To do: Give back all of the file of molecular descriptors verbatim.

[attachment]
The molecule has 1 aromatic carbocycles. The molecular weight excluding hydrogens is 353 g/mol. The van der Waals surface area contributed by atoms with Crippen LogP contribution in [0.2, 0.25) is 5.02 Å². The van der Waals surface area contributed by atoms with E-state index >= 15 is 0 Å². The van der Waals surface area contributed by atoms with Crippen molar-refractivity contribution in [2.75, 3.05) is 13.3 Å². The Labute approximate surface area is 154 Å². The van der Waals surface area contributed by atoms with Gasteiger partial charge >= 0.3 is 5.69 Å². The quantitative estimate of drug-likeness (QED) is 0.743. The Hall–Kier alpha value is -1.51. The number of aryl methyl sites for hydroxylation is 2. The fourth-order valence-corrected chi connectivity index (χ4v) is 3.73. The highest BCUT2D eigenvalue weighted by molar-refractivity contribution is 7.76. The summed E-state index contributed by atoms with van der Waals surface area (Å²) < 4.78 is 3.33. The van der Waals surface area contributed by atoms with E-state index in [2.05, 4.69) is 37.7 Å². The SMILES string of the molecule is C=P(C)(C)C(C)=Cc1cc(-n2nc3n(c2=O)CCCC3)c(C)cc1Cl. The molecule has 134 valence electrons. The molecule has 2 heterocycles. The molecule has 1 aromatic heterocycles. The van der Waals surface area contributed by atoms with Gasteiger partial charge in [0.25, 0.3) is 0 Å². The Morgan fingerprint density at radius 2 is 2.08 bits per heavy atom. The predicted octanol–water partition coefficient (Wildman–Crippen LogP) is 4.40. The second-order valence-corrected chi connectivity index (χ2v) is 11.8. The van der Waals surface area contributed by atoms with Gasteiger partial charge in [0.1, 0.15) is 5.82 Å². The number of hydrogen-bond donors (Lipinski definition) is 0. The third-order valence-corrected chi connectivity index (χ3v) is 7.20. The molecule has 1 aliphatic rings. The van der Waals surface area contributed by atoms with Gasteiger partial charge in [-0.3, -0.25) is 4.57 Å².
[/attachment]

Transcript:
The molecule has 1 aromatic carbocycles. The molecular weight excluding hydrogens is 353 g/mol. The van der Waals surface area contributed by atoms with Crippen LogP contribution in [0.2, 0.25) is 5.02 Å². The van der Waals surface area contributed by atoms with E-state index >= 15 is 0 Å². The van der Waals surface area contributed by atoms with Crippen molar-refractivity contribution in [2.75, 3.05) is 13.3 Å². The Labute approximate surface area is 154 Å². The van der Waals surface area contributed by atoms with Gasteiger partial charge >= 0.3 is 5.69 Å². The quantitative estimate of drug-likeness (QED) is 0.743. The Hall–Kier alpha value is -1.51. The number of aryl methyl sites for hydroxylation is 2. The fourth-order valence-corrected chi connectivity index (χ4v) is 3.73. The highest BCUT2D eigenvalue weighted by molar-refractivity contribution is 7.76. The summed E-state index contributed by atoms with van der Waals surface area (Å²) < 4.78 is 3.33. The van der Waals surface area contributed by atoms with E-state index in [2.05, 4.69) is 37.7 Å². The SMILES string of the molecule is C=P(C)(C)C(C)=Cc1cc(-n2nc3n(c2=O)CCCC3)c(C)cc1Cl. The molecule has 134 valence electrons. The molecule has 2 heterocycles. The molecule has 1 aromatic heterocycles. The van der Waals surface area contributed by atoms with Gasteiger partial charge in [0.25, 0.3) is 0 Å². The Morgan fingerprint density at radius 2 is 2.08 bits per heavy atom. The predicted octanol–water partition coefficient (Wildman–Crippen LogP) is 4.40. The second-order valence-corrected chi connectivity index (χ2v) is 11.8. The van der Waals surface area contributed by atoms with Gasteiger partial charge in [0.1, 0.15) is 5.82 Å². The number of hydrogen-bond donors (Lipinski definition) is 0. The third-order valence-corrected chi connectivity index (χ3v) is 7.20. The molecule has 1 aliphatic rings. The van der Waals surface area contributed by atoms with Gasteiger partial charge in [-0.3, -0.25) is 4.57 Å².